Keto-adapted, but no ketones?

One of the cheapest and easiest ways to measure ketones is to use ketone test strips, e.g. Ketostix.
Ketone test strips use a chemical reaction to measure acetoacetate (see below), usually in urine, though the same method can be used for blood.
(Not to be confused with the blood strips used at home for beta-hydroxybutyrate.)
However, acetoacetate test strips are of limited usefulness.
For one thing, urine concentrations are affected by dilution, which means that they are affected by how much you drink.
But the problem is deeper than that.
Acetoacetate is only one of the three ketone bodies (see below).
Initially, when you start a ketogenic diet, acetoacetate will make up about half of the circulating ketones [1],
but when you are keto-adapted, it makes up only about 20% of the ketone bodies in circulation (see below).
Morover, the sensitivity of the strips is a little lower than optimal for our purposes.
They register negative unless the concentration is quite high.
So, it is not uncommon for a keto-adapted person to measure negative for acetoacetate.

Different ketone bodies occur in different amounts

There are three compounds grouped together as ketone bodies: acetoacetate, beta-hydroxybutyrate, and acetone.
In keto-adapted people, acetoacetate levels are relatively low even though beta-hydroxybutyrate is high.
Typically, beta-hydroxybutyrate levels are 4–5 times as high as acetoacetate.
(Acetone makes up only about 2% of total ketone bodies [2].)

Beta-hydroxybutyrate and acetoacetate in blood and cerebrospinal fluid during fasting

The graph above shows that in the ketosis of fasting, the proportion of acetoacetate (the top, white part of the bar) is much smaller than that of beta-hydroxybutyrate (the black part).
In the study here, after 21 days of fasting, the average level of blood acetoacetate was 1.04 mmol/L, while the beta-hydroxybutyrate level was 4.95 mmol/L [3].
In another study of epileptic children on ketogenic diets, after 3 months, the average acetoacetate level was 1.182 mmol/L, while the average beta-hydroxybutyrate level was 4.21 [4].
The level of ketosis in fasting and in epileptic treatment is a little bit higher than for the typical ketogenic dieter who is simply trying to lose weight, enhance athletic performance, or improve their cardiovascular risk profile, for example.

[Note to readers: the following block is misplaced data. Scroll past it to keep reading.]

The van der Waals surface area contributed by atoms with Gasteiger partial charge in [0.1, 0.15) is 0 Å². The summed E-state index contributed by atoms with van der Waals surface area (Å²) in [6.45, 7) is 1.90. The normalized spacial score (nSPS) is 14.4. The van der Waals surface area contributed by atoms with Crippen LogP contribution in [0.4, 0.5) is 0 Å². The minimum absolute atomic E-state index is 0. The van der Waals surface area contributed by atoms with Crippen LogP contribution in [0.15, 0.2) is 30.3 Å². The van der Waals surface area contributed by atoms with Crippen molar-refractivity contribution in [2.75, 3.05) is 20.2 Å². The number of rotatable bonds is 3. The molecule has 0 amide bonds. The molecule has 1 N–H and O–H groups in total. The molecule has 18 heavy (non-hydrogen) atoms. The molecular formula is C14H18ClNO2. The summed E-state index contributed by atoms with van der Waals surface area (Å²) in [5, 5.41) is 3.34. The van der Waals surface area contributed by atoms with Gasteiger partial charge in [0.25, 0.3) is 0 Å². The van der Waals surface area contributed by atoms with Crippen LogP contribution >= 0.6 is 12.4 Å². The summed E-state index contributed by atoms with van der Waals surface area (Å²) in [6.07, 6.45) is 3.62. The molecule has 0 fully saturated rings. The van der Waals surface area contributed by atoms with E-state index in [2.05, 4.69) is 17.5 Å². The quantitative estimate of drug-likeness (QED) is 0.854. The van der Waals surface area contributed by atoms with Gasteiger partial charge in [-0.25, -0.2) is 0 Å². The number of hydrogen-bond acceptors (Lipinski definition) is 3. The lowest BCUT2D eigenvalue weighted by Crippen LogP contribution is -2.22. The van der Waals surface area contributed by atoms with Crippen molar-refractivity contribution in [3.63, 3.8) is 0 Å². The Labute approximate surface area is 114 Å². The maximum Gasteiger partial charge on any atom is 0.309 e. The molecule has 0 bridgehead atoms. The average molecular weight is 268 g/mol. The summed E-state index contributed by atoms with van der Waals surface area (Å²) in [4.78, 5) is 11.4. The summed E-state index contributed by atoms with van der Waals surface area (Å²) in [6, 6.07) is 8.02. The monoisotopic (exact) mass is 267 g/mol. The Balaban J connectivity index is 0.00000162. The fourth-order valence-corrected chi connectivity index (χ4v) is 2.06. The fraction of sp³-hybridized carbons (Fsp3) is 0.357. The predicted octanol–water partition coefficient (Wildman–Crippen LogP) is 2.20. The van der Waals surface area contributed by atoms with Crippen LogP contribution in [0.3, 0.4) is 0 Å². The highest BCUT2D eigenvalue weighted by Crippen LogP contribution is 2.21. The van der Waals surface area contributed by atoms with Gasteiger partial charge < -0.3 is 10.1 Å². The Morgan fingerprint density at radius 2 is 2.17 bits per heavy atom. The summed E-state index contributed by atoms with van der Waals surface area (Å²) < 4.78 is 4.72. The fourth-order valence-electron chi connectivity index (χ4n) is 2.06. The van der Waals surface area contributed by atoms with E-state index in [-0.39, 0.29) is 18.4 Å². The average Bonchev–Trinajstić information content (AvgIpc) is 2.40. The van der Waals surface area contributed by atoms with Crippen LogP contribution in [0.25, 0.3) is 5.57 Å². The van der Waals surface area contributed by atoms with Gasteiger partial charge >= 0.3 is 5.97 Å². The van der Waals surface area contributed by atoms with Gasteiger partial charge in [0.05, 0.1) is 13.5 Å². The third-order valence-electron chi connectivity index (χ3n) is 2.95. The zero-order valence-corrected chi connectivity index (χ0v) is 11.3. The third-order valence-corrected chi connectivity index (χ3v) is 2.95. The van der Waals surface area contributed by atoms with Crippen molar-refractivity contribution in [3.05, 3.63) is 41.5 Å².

In those cases, beta-hydroxybutyrate levels are typically 1–3 mmol/L.
Since the ratio of acetoacetate to beta-hydroxybutyrate is only about 1:4, acetoacetate levels will be only about 0.25–0.75 mmol/L for keto-adapted people.
The acetoacetate measure does not register as positive until about 0.5-1.0 mmol/L [5], so those values will often register as negative for acetoacetate.

Here are some examples of negative acetoacetate, even while beta-hydroxybutyrate is very high.
There is a dangerous state that diabetics can get into called keto-acidosis, which is crucially different from nutritional ketosis (a safe and healthy state), but is often confused with it, because they both involve activation of ketogenesis.
Ketone levels in keto-acidosis are much higher than in nutritional ketosis, and it is the monitoring of this state that ketone strips are optimised for.
Even though ketone levels in keto-acidosis are higher than in nutritional ketosis, in one report it was found that 57% of diabetics with negative acetoacetate measurements were suffering from keto-acidosis [6].

ketosis false negatives using urine acetoacetate
Most of the cases of high beta-hydroxybutyrate in this study were not also positive for urine acetoacetate.
Flowchart to determine diabetic keto-acidosis.
This flowchart shows that it is clinically accepted that even with very high beta-hydroxybutyrate levels, acetoacetate in urine and blood can be negative.
The reason acetoacetate is bothered with at all is that it is relatively cheap and easy to measure.

What’s the best way to measure ketosis?

Ketone test strips are a cheap and easy way to confirm ketosis when you have very high levels, such as during keto-adaptation.